Web Design: Your Front Page Sucks

This scenario happens to me at least once a week if not more often. I see a name of a product, project, movie, video game or just an unfamiliar brand name of some sort and I proceed to google it to find out more information. I find the link to the official page, click on it, spend a full minute trying to figure out WTF is this thing. Then I back out, and click on the second link in Google which is usually Wikipedia or IMDB entry for whatever I was looking up.

You have probably noticed that whenever I review movies here I tend to link to their IMDB pages and when I review video games I link to their Wikipedia entries. That’s why their home pages are completely useless. They start with some sort of crazy flash intro which sometimes can be skipped. Then they forward you to some difficult to navigate contraption that puts style and visual flair above content. Not only that, but they are very low on actual useful information. Most of them will have some sort of news feed, screenshots, blurbs from reviewers and information about release dates. That’s about it. You know that they are missing though? A fucking about page!

All I’m asking for is one paragraph description that will answer one simple question:

WTF is [xyz]?

In place of [xyz] you put whatever comes before the “.com” part in your domain name. That’s it – that’s all I really want to know when I visit your web page. One paragraph, which you can squeeze between the news feed and the rotating Flash gallery or whatever else crappy animated component of your page.

Most commercial products are pretty good about this – especially if they sell their wares online. They have a succinct description right there on the landing page and informative screenshots that show what their product does. Very large number of Open Source projects however, totally neglects their about page. When you visit them you will usually see a news feed. Great! I’m really happy your server migration went well, and that you finally released version 2.7.6 and that nightly builds now include the vertical vector span discombobulation feature that users were asking for all this time. It’s all very interesting, but it does not help a random visitor to figure out what is your project all about. What is worse, all these projects do have a very informative about page. Only it is buried in some navigation menu and not easily accessible.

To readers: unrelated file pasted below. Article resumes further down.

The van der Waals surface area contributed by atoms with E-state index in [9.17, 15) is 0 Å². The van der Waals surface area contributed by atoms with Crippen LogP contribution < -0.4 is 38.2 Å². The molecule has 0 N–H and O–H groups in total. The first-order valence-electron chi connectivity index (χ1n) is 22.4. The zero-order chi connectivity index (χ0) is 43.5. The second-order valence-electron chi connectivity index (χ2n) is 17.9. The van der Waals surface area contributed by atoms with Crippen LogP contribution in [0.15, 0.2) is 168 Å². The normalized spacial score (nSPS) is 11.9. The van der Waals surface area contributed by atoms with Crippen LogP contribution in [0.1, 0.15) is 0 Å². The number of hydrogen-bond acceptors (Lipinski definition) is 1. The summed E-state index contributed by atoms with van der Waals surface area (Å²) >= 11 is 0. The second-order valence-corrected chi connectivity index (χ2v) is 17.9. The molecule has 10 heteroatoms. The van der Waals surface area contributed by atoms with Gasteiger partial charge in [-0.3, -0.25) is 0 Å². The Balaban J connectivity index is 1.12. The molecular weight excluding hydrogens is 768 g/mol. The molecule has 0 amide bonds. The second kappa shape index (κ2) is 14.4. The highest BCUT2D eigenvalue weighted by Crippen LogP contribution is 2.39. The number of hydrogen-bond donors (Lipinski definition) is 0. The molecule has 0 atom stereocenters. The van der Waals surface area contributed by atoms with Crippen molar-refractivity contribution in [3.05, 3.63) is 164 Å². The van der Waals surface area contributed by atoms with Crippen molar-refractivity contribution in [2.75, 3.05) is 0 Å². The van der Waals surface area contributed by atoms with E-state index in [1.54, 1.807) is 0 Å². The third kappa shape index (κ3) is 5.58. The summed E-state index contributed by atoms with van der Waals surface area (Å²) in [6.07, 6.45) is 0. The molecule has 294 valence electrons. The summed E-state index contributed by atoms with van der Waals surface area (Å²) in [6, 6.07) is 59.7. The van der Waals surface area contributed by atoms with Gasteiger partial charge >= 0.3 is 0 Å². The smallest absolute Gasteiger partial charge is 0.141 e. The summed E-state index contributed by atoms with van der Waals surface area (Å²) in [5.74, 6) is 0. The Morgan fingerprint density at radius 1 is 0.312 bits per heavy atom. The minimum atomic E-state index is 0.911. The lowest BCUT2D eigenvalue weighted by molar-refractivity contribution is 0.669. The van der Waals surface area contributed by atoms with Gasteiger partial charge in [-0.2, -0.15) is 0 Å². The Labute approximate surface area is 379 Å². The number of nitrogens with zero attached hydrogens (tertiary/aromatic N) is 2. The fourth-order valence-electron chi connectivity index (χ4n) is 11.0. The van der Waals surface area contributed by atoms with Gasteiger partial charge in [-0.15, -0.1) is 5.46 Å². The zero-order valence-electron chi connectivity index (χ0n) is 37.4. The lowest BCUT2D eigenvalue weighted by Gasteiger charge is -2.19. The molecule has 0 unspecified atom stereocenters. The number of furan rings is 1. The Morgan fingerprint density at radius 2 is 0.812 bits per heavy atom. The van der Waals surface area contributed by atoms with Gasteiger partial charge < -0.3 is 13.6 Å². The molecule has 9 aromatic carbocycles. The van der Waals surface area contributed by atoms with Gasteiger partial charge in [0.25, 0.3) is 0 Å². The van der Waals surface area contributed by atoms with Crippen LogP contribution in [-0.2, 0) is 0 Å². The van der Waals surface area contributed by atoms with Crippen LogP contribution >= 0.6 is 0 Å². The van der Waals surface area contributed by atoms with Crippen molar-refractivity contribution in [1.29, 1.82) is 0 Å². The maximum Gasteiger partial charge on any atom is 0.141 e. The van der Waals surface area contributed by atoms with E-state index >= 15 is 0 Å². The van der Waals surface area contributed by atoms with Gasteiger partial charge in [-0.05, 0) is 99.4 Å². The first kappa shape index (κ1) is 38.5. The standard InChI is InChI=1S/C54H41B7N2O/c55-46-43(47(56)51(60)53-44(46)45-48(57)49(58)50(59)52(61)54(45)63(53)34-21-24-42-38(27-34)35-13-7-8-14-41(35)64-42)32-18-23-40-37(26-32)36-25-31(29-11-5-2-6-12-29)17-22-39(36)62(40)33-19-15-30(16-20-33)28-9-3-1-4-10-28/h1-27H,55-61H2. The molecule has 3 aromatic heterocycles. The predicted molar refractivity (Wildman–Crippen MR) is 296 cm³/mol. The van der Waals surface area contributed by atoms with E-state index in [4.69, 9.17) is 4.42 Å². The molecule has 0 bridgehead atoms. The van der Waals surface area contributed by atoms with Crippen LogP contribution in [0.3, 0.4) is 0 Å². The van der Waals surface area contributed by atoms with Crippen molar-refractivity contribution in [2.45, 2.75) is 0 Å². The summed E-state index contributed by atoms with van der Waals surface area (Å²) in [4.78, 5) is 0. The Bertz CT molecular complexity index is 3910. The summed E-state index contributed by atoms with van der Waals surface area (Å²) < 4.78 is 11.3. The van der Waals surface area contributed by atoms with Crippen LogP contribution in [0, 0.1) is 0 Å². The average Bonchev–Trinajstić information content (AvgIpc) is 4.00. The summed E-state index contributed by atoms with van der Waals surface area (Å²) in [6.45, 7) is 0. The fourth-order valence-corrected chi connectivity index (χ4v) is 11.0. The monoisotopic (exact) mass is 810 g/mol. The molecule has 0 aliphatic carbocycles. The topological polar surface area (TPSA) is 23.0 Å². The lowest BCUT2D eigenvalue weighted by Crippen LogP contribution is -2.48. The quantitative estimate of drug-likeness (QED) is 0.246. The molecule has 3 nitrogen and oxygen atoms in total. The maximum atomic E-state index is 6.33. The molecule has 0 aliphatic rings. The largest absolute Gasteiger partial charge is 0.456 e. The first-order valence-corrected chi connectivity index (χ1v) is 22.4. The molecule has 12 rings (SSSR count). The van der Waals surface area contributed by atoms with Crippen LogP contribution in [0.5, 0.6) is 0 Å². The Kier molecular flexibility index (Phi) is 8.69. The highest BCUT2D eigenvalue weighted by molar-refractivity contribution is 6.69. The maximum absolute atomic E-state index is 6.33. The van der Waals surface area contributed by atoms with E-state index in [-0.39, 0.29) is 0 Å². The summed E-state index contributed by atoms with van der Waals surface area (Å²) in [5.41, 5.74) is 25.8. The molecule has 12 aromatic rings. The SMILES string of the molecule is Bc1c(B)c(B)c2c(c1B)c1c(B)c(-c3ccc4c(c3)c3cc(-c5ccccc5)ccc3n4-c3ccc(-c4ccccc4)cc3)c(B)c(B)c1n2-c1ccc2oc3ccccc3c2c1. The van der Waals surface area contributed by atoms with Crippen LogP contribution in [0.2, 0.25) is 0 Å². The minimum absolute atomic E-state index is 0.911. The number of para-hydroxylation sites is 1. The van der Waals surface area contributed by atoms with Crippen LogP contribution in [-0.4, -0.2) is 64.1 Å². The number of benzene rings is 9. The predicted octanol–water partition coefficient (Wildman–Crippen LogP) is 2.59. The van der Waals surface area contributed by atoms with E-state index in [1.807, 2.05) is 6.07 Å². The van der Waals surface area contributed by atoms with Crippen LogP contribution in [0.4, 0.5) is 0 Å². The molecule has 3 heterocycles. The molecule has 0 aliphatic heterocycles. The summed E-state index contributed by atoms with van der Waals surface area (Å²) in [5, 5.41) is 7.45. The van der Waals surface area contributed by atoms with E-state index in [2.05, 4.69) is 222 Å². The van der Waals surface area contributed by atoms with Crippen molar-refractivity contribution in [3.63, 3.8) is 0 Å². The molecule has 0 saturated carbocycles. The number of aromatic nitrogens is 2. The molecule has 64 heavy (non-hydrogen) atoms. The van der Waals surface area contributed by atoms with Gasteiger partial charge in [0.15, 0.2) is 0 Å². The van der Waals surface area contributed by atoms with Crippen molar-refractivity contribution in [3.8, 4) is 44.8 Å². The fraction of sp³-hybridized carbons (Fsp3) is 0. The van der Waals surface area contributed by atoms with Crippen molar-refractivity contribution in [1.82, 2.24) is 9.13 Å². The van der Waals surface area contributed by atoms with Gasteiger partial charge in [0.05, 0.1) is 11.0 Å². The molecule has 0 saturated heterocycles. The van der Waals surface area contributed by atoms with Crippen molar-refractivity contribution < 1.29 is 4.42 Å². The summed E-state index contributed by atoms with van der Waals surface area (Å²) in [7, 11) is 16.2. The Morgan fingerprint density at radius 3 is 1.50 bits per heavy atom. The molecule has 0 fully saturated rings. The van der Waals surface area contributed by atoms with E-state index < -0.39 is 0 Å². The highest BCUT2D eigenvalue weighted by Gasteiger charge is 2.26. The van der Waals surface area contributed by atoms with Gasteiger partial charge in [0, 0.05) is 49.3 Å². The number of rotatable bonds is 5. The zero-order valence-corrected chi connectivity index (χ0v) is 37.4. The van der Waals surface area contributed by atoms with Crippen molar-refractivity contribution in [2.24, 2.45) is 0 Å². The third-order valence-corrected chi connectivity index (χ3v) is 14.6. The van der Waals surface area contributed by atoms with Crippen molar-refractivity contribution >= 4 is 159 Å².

Here is a PROTIP: switch your about page with your news page, and you are good! Or better yet, put the news feed below your about blurb. There are many ways to do it really. But you do want to inform new visitors what you are all about.

Oh, and while we are at it, can we please, please stop with the flash intros? Unless your intro is absolutely riveting, clever or so funny people will actually link to your page for the intro alone, no one cares about it. Most people will skip it. I know that you are doing this to give the visitor an interesting experience, but trust me – when they see a flash intro, their first impression with your site is annoyance. People have no attention spans these days. I know, because as soon as I see flash intro loading up, I immediately hit the back button because I assume the website is all style and no content.

Using a flash intro, a splash screen or a spiffy flashy entry page of some sort is like putting a wall between you and new visitors. It is a big, nasty looking brick wall and it has ugly signs posted all over: DO NOT ENTER: NO CONTENT HERE! No matter how awesome that entry page is – it still fails to convey any useful information to me. I don’t have time to click through your intros and splash pages. I want to know what you are all about at a glance. If I can’t get that information immediately after I click your link in Google you have failed.

PROTIP #2: if your product/project has a Wikipedia entry, look it up. Then make sure that your entry page new visitors see is MORE INFORMATIVE than the FIRST PARAGRAPH of your wikipedia entry. While this does not guarantee an increase in traffic, you will probably see a decrease in your bounce ratio (ie. the number of users who hit your front page and then leave).